The OS House by Johnsen Schmaling Architects is located in downtown Racine, Wisconsin and attempts to redefine the urban fabric of this historic rustbelt city. Sited on a narrow lot between a 3-story mansion and a mid-century ranch, the colorful 1,900sf residence is a welcome and dynamic intervention to the streetscape.
From an organizational standpoint, the OS House is a simple rectangular volume that serves as a transition piece between the large mass of the mansion and the low profile of the adjacent ranch. The residence also serves as a transition between the street and the shores of Lake Michigan through the use of glazing and outdoor spaces. Upon approaching the main entry courtyard of the OS House, the architects’ strategic use of glazing is evident: despite being rectangular in volume, the interior of the residence is a compilation of intricately carved niches visually connected by a series of sliding or stationary glazed panels . These niches include unique indoor/outdoor spaces such as elevated patios, a shaded main level terrace, and a glazed vestibule adjacent to the dining room. The organization capitalizes on the fantastic views afforded by the site.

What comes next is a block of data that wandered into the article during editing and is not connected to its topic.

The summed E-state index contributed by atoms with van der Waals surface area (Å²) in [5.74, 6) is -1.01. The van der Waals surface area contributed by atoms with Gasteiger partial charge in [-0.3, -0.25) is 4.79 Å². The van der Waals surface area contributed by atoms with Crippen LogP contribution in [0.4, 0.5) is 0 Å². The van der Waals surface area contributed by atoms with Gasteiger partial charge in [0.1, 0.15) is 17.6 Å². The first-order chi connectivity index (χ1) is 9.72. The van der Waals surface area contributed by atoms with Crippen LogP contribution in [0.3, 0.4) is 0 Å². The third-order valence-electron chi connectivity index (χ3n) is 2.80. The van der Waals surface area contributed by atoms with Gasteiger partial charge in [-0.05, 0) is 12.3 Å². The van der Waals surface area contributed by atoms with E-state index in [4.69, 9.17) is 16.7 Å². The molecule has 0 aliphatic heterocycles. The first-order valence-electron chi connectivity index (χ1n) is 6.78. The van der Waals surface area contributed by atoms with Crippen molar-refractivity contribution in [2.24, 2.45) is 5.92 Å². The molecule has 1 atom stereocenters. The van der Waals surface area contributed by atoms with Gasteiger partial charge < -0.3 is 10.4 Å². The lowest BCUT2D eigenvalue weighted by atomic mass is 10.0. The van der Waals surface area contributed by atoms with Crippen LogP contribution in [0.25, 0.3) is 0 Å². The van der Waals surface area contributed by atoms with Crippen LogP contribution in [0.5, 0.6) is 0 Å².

Perhaps the most notable architectural feature of the OS House would be the rainscreen: a system of thin concrete panels suspended between steel channels. In addition to being a radical architectural statement, this assembly creates an 8” deep ventilated envelope that contributes to the superior performance of the residence. Apart from being a radical formal departure from the existing neighborhood context, the OS House is is one of the first LEED Platinum residences in the Midwest. The project utilizes a variety of sustainable materials including a ventilated rainscreens, high-efficiency glazing, low-flow water fixtures, and permeable surfaces to mitigate stormwater runoff. These materials, coupled with innovative technologies such as a free-standing PV array, photovoltaic roof laminates, and a deep-well geothermal heating/cooling system allows the residence to operate off the grid for most of the year (and even function as a net producer during peak energy harvest).